extreme shoal draft boating

Discussion in 'Boat Design' started by river runner, Sep 17, 2011.

  1. river runner
    Joined: Jul 2011
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    Location: Colorado

    river runner baker

    There are a number of rivers, in the west and elswhere, that can only be boated during a few brief windows a year, and probably not at all some years. One of these rivers is the Dirty Devil, in Utah. I did this one with a solo canoe a number of years ago. I brought along a pulling harness, that I made from a backpack shoulder strap, and the water was frequently so shallow that I had to get out of the boat and drag it for hundreds of yards at a time. Since I was carrying food, water, and camping gear for six days, the load was quite heavy.
    A few other rivers like that are the Little Missouri, in North Dakota, and the Escalante in Grand Staircase-Escalante National Monument and the Red Deer river in Alberta.
    Most people do these with inflatable kayaks or packrafts, but I have give some thought to designing a stitch and glue boat just for floating these rivers. I've kind of decided a cross between a punt and a canoe might be the ticket. Fairly narrow, because the deepest channel is often only a few feet wide, no rocker except at the very ends, flat bottom, slight flair to the sides, pointed or nearly pointed at the ends, or maybe only one end.
  2. Dave Gentry
    Joined: May 2010
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    Location: Charlottesville, Virginia

    Dave Gentry Junior Member

  3. portacruise
    Joined: Jun 2009
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    Location: USA

    portacruise Senior Member

    If you're dragging heavy cargo hundreds of yards over sand that is one thing. But doing same with a wooden boat over sharp rocks is another, maybe use pvc sled? Another thing I have used with pontoon boats is a single custom built flip up/down balloon wheel so the whole thing rolls like a wheelbarrow.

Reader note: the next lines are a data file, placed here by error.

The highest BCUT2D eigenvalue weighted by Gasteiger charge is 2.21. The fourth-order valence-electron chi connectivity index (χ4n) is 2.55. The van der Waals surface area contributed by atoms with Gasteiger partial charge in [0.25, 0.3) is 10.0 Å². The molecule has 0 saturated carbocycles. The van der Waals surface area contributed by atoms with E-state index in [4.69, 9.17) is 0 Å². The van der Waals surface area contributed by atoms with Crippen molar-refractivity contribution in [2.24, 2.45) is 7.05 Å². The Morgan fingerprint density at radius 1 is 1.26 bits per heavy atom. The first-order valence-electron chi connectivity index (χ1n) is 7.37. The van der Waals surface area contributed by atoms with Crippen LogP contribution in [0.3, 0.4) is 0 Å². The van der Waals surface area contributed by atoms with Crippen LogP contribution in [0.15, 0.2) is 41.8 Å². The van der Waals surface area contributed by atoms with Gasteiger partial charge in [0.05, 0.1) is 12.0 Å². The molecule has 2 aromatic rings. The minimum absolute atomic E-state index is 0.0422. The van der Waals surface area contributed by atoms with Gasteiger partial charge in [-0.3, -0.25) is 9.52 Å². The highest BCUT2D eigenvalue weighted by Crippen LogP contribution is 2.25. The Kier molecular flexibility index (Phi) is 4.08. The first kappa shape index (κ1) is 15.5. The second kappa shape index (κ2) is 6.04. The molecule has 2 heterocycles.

If it is acceptable to do the river in sections to cut the load, some lightweight alternatives are possible.

    Hope this helps.


    PS. Is it practical to carry water for a 6 day trip, why not use a water filter like Katadyn?

  4. Squidly-Diddly
    Joined: Sep 2007
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    Location: SF bay

    Squidly-Diddly Senior Member

    I saw a Grumman Sportboat that looked like it was used as a

    toboggan down wet rocks instead of as floating boat, but was still water tight.

    Major 1-2" deep dents EVERYWHERE. Never imagined aluminum could stretch like that. It SEEMED like the metal must have stretched 25% of more to get the extra material for the denting VS flat surface.

    Light weight, too, about 130lbs. But hard to find and not cheap when new.
  5. river runner
    Joined: Jul 2011
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    Location: Colorado

    river runner baker

    The Dirty Devil got it's name for a reason. Filtering would be impossible. In fact most of the rivers I run are too full of silt to pump.
    Before I went to the trouble and expense of designing, then building, my own design, I'd be wise to look into kits and plans. There are probably several designs out there that would work. One problem with existing designs is that some of the rivers run into a big lake. At the end of the Dirty Devil trip, I had to paddle several miles accross Lake Powell to reach Hite Marina. The boat would have to be up for this too.
  6. LP
    Joined: Jul 2005
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    Location: 26 36.9 N, 82 07.3 W

    LP Flying Boatman

    Water filtration

    Have you considered allowing your water to settle overnight before filtering?
  7. river runner
    Joined: Jul 2011
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    Location: Colorado

    river runner baker

    I did try letting the water settle over night, as an experiment (On the Green River). I also brought along my seven gallon water jugs. I don't reallly remember too much about the result, but I never tried it again and continued to bring my water jugs, so I guess I felt the jugs were a better choice.
    On the Dirty Devil, the water is very alkali (did I spell that right?) and the pump doesn't seem to get rid of that (I've backpacked the river too and I pumped some puddles in side canyons). Not to be too gross, but your crap turns green and runny and the water tastes terrible.

  8. SamSam
    Joined: Feb 2005
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    Location: Coastal Georgia

    SamSam Senior Member

    Aluminum is very "sticky" going over rocks and stuff. It also leaves aluminum streaks on rocks, like heel scuffs on linoleum.
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